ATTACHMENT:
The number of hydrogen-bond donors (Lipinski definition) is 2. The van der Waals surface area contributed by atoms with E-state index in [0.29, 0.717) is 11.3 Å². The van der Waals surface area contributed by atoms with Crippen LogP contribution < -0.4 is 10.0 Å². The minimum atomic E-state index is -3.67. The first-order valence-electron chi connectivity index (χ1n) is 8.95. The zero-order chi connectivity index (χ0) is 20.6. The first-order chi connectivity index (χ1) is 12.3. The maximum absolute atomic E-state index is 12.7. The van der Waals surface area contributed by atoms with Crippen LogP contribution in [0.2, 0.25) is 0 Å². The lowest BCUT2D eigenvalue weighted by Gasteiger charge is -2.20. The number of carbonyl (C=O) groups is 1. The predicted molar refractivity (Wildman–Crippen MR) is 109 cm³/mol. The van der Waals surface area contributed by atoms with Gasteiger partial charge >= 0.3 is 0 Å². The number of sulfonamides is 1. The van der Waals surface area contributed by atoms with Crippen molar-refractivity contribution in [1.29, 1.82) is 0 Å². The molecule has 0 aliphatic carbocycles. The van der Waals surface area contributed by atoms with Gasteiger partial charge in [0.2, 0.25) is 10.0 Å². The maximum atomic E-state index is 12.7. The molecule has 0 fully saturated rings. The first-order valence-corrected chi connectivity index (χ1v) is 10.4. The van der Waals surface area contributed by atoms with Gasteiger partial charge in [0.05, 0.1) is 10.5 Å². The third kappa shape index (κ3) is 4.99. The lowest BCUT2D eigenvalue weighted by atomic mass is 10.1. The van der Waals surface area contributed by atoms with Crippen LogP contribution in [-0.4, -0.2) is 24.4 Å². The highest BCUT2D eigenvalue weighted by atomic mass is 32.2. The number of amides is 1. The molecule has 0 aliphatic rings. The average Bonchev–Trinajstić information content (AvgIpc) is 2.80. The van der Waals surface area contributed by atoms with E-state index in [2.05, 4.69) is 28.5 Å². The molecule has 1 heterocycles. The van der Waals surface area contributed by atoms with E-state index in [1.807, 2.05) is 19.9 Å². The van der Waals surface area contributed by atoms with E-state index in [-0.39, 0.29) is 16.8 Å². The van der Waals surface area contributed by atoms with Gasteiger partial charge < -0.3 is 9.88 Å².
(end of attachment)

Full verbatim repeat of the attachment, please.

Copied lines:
The number of hydrogen-bond donors (Lipinski definition) is 2. The van der Waals surface area contributed by atoms with E-state index in [0.29, 0.717) is 11.3 Å². The van der Waals surface area contributed by atoms with Crippen LogP contribution < -0.4 is 10.0 Å². The minimum atomic E-state index is -3.67. The first-order valence-electron chi connectivity index (χ1n) is 8.95. The zero-order chi connectivity index (χ0) is 20.6. The first-order chi connectivity index (χ1) is 12.3. The maximum absolute atomic E-state index is 12.7. The van der Waals surface area contributed by atoms with Crippen LogP contribution in [0.2, 0.25) is 0 Å². The lowest BCUT2D eigenvalue weighted by Gasteiger charge is -2.20. The number of carbonyl (C=O) groups is 1. The predicted molar refractivity (Wildman–Crippen MR) is 109 cm³/mol. The van der Waals surface area contributed by atoms with Gasteiger partial charge >= 0.3 is 0 Å². The number of sulfonamides is 1. The van der Waals surface area contributed by atoms with Crippen molar-refractivity contribution in [1.29, 1.82) is 0 Å². The molecule has 0 aliphatic carbocycles. The van der Waals surface area contributed by atoms with Gasteiger partial charge in [0.2, 0.25) is 10.0 Å². The maximum atomic E-state index is 12.7. The molecule has 0 fully saturated rings. The first-order valence-corrected chi connectivity index (χ1v) is 10.4. The van der Waals surface area contributed by atoms with Gasteiger partial charge in [0.05, 0.1) is 10.5 Å². The third kappa shape index (κ3) is 4.99. The lowest BCUT2D eigenvalue weighted by atomic mass is 10.1. The van der Waals surface area contributed by atoms with Crippen LogP contribution in [-0.4, -0.2) is 24.4 Å². The highest BCUT2D eigenvalue weighted by atomic mass is 32.2. The number of amides is 1. The molecule has 0 aliphatic rings. The average Bonchev–Trinajstić information content (AvgIpc) is 2.80. The van der Waals surface area contributed by atoms with E-state index in [2.05, 4.69) is 28.5 Å². The molecule has 1 heterocycles. The van der Waals surface area contributed by atoms with E-state index in [1.807, 2.05) is 19.9 Å². The van der Waals surface area contributed by atoms with E-state index in [-0.39, 0.29) is 16.8 Å². The van der Waals surface area contributed by atoms with Gasteiger partial charge < -0.3 is 9.88 Å².